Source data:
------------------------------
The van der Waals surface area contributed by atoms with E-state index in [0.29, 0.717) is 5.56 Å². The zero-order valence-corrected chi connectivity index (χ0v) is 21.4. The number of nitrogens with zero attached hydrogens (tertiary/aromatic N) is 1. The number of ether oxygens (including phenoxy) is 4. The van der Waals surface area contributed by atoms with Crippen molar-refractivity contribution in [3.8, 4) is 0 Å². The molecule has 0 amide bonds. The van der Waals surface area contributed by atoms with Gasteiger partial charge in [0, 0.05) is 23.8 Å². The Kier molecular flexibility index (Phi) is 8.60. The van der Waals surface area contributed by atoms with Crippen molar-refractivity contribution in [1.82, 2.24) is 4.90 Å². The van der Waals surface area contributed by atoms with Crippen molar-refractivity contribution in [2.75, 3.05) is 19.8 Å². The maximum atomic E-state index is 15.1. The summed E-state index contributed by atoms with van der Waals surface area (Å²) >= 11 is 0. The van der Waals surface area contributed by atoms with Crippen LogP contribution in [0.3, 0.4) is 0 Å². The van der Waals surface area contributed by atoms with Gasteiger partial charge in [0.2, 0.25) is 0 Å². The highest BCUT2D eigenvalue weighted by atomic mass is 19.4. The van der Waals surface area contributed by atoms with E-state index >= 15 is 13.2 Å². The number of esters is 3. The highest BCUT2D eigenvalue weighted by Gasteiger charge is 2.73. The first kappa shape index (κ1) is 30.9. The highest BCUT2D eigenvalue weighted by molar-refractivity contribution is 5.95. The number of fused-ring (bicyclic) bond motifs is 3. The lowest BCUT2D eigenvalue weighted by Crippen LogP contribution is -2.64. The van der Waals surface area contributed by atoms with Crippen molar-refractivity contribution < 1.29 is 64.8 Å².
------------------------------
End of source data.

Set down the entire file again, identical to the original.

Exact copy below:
The van der Waals surface area contributed by atoms with E-state index in [0.29, 0.717) is 5.56 Å². The zero-order valence-corrected chi connectivity index (χ0v) is 21.4. The number of nitrogens with zero attached hydrogens (tertiary/aromatic N) is 1. The number of ether oxygens (including phenoxy) is 4. The van der Waals surface area contributed by atoms with Crippen molar-refractivity contribution in [3.8, 4) is 0 Å². The molecule has 0 amide bonds. The van der Waals surface area contributed by atoms with Gasteiger partial charge in [0, 0.05) is 23.8 Å². The Kier molecular flexibility index (Phi) is 8.60. The van der Waals surface area contributed by atoms with Crippen molar-refractivity contribution in [1.82, 2.24) is 4.90 Å². The van der Waals surface area contributed by atoms with Crippen molar-refractivity contribution in [2.75, 3.05) is 19.8 Å². The maximum atomic E-state index is 15.1. The summed E-state index contributed by atoms with van der Waals surface area (Å²) >= 11 is 0. The van der Waals surface area contributed by atoms with Crippen LogP contribution in [0.3, 0.4) is 0 Å². The van der Waals surface area contributed by atoms with Gasteiger partial charge in [0.2, 0.25) is 0 Å². The highest BCUT2D eigenvalue weighted by atomic mass is 19.4. The van der Waals surface area contributed by atoms with E-state index >= 15 is 13.2 Å². The number of esters is 3. The highest BCUT2D eigenvalue weighted by Gasteiger charge is 2.73. The first kappa shape index (κ1) is 30.9. The highest BCUT2D eigenvalue weighted by molar-refractivity contribution is 5.95. The number of fused-ring (bicyclic) bond motifs is 3. The lowest BCUT2D eigenvalue weighted by Crippen LogP contribution is -2.64. The van der Waals surface area contributed by atoms with Crippen molar-refractivity contribution < 1.29 is 64.8 Å².